During all this time I was applying and interviewing for various positions. A school in South Korea wanted me, but it couldn’t pay much and would have preferred I raise my own support; so, I turned it down. An employment agency in Spain had something in the works for me, but it was taking too long and wasn’t particularly responsive. I didn’t receive positions in Japan and Indonesia that I had interviewed for. Meanwhile, I had also applied for a position in Kazakhstan. I don’t know why I applied for that position. It was in Central Asia and it was a country where Christians have reportedly been persecuted. As I had been going through my graduate certificate program, though, I decided that I wasn’t going to resist going to wherever God was sending me. So, I told the Lord I would go wherever He sends me and meant it. No more resisting. God is sovereign and I’m not! I’m His to do with as He pleases.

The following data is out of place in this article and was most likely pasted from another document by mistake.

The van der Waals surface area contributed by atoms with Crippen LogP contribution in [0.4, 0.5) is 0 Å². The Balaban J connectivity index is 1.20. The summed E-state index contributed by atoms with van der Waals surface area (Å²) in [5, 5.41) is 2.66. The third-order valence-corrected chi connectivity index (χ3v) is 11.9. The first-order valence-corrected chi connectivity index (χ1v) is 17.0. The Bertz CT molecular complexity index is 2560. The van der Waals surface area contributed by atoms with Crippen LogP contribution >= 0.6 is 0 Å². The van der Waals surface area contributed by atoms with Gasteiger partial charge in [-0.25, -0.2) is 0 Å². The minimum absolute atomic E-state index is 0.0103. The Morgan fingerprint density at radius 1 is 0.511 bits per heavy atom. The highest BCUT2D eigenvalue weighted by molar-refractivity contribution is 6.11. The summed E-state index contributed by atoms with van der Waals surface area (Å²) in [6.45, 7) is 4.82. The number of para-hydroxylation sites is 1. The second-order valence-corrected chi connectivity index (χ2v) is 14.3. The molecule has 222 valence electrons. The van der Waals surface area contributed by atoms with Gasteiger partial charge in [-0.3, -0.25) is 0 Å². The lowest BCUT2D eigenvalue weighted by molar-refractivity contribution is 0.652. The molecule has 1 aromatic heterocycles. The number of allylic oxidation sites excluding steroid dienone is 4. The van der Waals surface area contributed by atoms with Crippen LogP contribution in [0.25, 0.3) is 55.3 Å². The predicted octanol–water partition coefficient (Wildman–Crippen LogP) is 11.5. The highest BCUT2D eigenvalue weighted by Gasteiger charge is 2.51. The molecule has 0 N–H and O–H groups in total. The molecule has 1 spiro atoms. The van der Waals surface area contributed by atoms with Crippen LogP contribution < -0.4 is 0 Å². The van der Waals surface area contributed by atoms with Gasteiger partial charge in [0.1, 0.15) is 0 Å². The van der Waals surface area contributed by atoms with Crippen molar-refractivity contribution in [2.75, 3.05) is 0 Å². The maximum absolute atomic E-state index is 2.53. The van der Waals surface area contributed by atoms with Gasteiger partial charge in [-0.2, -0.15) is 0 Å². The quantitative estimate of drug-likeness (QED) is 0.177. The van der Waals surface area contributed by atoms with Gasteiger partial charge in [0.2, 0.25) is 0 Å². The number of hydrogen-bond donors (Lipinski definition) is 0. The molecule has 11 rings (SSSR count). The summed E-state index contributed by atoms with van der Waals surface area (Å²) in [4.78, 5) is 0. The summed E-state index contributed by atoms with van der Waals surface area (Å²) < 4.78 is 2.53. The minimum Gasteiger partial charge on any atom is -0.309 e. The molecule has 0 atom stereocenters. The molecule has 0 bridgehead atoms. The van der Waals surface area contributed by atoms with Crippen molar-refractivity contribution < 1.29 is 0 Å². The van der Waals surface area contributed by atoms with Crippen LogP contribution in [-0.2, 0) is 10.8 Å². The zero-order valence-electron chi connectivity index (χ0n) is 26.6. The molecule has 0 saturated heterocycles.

So, toward the end of May, I was informed that I had been accepted for the position in Kazakhstan. There was some visa processing I had to do, after which I could obtain my flight (which the employer would later reimburse up to 800 dollars). Everything was coming together. The very day I received my visa delivered by FedEx at the door of where I was staying, I arranged my flight to Kazakhstan’s capital, Astana. I arrived there on June 28, 2013. A representative from my employer met me at the airport and took me to my apartment, then to the language school where I would be working.